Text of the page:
BORO went from heroes to zeroes in a damaging defeat at Hull.
From a commanding position they let a limited side on a nightmare run – in this case five defeats on the spin – wriggle off the hook. They lost their fluidity, their shape, their focus and gifted a goal to let Hull back in it then naturally, we all know the script, were caught cold with a sickening late strike. Which has been the story of a frustrating season.
They took zero points in a pivotal pair of play-off battles with fellow outside promotion pretenders over the crucial Easter weekend.
They have a damning zero goal difference after the familiar flaws at both ends reared their heads to add up to flat-lining stats.
And, to judge by the heavy post match sigh of resignation on the Teesside street, they are now seen as having zero chance of extending a wilting season into May.
But for a while there it looked like they could be heroes again. Certainly they had a travelling army of over 2,000 Teessiders bouncing at the KC Stadium in a bubbling first half played with zip and a cavalier outlook .
The Boro fans, many of may well have booed the team for their dismal display against Cardiff, were galvanised again. They could be heard cheering and chanting all through a lively first half – no mean feat after the eardrum bleeding ‘goes up to 11’ volume of a pre-match build up that left most of the crowd deaf and disorientated.
And there was plenty to cheer. No, really. There was. In a swaggering first half full of promise Boro played textbook expansive counter-attacking football with rapid breaks orchestrated from the back that repeatedly carved Hull open.
Tactically Tony Mowbray got it right. A frantic first few minutes aside when Jason Steele had to make a good save, it was markedly one sided. Hull were reeling as Boro carved them open time and again. If only Boro could stick away the gilt edged chances, if only the players up front could show more a bit more composure and make the right decisions in the box and be a few percentage points more clinical we would be home and dry now.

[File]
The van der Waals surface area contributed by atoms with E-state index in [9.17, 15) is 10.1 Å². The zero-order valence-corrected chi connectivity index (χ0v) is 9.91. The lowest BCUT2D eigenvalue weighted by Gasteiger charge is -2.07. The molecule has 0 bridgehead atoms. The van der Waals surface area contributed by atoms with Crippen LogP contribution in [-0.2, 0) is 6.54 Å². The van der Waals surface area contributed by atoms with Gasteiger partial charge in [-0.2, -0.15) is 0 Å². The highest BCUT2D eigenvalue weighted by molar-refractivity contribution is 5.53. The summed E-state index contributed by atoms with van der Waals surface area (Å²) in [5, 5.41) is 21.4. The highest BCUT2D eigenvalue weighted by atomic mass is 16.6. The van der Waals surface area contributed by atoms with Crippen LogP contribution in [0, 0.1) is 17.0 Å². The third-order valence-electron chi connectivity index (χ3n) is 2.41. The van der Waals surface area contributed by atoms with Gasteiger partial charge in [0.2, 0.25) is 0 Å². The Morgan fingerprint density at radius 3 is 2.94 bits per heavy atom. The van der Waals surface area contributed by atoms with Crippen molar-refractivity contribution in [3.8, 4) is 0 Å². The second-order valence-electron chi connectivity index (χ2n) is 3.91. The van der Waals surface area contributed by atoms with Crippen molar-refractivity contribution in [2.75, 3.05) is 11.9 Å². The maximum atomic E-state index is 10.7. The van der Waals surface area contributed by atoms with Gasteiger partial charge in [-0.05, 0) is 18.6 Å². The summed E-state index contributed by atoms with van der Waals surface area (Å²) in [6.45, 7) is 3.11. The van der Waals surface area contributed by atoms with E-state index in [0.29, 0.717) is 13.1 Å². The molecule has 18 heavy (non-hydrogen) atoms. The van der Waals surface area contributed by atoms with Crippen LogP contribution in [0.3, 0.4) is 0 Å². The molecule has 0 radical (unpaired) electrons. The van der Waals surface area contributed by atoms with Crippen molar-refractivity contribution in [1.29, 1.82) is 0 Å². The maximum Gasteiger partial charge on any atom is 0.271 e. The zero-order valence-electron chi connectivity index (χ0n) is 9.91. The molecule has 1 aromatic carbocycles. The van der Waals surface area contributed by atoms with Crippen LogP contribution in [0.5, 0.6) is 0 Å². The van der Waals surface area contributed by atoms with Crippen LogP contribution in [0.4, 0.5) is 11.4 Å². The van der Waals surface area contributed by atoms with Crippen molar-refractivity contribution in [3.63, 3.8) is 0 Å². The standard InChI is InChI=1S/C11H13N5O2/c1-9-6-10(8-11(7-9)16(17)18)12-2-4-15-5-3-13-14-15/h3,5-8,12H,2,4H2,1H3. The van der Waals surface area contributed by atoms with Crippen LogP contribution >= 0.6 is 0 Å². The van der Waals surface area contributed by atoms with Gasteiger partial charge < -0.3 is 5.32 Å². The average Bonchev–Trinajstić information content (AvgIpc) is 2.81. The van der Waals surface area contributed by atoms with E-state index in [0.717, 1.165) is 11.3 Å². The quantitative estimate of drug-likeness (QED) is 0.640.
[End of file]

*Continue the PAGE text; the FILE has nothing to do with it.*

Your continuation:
But then, if they could do that, they wouldn’t be plying their trade in the Championship and we wouldn’t be left looking for snookers.
In a composed display Boro pinged sublime well targeted diagonal balls forward over a flat-footed defence – not long hoofs, this was a cut above that – and a team with real teeth would surely have taken advantage to rack up a famous goal glut.
Seb Hines, Barry Robson and Julio Arca all found sublime geometrical angles and arcs that bisected the hesitant high Hull back line to send Marvin Emnes and Scott McDonald bursting beyond a creaky offside trap through with intent.
The opener came like that. After a divine 50 yard pinpoint crossfield ball from Robson, Emnes brought down in his stride superbly and skipped down the inside left channel then checked neatly onto his right to rifle home a lethal low rocket that echoed his early season Dreadlocked Dynamite swagger.
And Emnes could have (should have?) had a second on the half hour after a neat knock over the top from Hines but it was well saved by an advancing keeper. McDonald twice had efforts in the box blocked, Emnes fired one wide and a few other more speculative efforts drifted off target.
Boro were carving through Hull at will and although some of the shot selection and the final square ball in from good wide positions was suspect it seemed that a second goal to seal it was inevitable.